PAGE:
Rule of Three Review: Blood Blockade Battlefront – Episodes 2-3

Big, Bombastic, Beautiful.

BBB is a first-class example of how a talented director, composer, and animation studio can take solid source material and crank it up to about 11. We likely would have had this frenetic world along with its enigmatic supernatural beings, its underground organization that oozes cool, and its affable but troubled protagonist regardless of the creative team, and it probably would have been fun in any competent director’s hands. But what BONES, Matsumoto, and her team have created here is more than just fun: It’s a visual and aural feast, taking Nightow’s often blank canvas and splashing it with color, depth, and imagery.

This is a series that grabs you by the eyes and ears and pulls you head-first into its bizarre and energetic worlds, fully immersing you in both the old-school Hollywood NYC where our characters live and the eerie, Lovecraftian “Afterworld” where they often visit. It is gorgeous, sometimes stunningly so, and makes me hungry for a dub so I don’t have to spend time reading and can just bask in the universe presented to me.

Where BBB may struggle over time is in its ability to craft a compelling story, becoming a series that is not only a treat to watch but also resonates on an emotional or intellectual level. Even so, while I do think the cinematography, art design, and music (i.e., the style) are the show’s primary focus and do a whole lot to elevate the material, I also don’t think it’s all empty, delicious calories either. The supporting characters are well-defined, occasionally churlish, but generally likable rogues, and Leonardo strikes me as a protagonist with a lot of complexities and conflicts hiding just below that smiling, seemingly naive surface. I don’t know much about these individuals yet, but I very much want to, and that’s always a good sign this early in a series.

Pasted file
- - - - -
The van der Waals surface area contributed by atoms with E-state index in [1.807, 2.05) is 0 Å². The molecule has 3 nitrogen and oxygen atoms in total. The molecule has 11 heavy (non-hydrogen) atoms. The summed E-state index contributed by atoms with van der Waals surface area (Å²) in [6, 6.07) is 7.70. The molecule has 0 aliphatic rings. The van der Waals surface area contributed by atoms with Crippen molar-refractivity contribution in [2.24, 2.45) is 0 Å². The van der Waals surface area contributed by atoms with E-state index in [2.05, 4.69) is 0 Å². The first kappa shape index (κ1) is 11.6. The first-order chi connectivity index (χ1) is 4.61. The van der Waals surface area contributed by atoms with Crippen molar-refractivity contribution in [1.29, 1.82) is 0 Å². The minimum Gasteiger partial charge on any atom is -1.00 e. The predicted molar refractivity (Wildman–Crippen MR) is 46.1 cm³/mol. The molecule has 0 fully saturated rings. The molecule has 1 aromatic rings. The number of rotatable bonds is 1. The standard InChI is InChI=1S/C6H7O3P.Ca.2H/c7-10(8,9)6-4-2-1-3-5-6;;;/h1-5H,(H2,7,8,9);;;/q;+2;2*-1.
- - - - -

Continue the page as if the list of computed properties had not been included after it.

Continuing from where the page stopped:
Most of BBB’s themes are understated and loosely defined at this point (we’re only three episodes in, after all), but already ideas about family, guilt/redemption/sacrifice, and time are swirling around the edges of these grandiose set pieces. Above all, this seems to be a series looking to explore perception, truth, and different “ways of seeing,” most obviously portrayed in Leonardo’s all-seeing eyes and the illusions and spectres that float around this fantastical New York.

(As an aside, ‘Bless over at Mage In A Barrel has already done some thoughtful, detailed work on how the show’s style enhances its substance, and I encourage you to check out his BBB tag for some great breakdowns and analyses.)

So far, Leonardo’s abilities and personality seem to combine (or contrast?) the idea of literal vision with the more metaphorical concept of “seeing” reality. Despite his powers, he struggles with both acknowledging his own value (he calls himself a coward, although we’ve seen nothing to suggest that) and understanding the strange world around him. The way the series develops both Leonardo’s sight and his insight will go a long way in determining if this Badass Brooklyn Bacchanal can become not just a stunningly well-executed series, but one with something meaningful to say as well. Either way I suspect it will be entertaining and cool as hell, so I’ll definitely be here to watch it play out.


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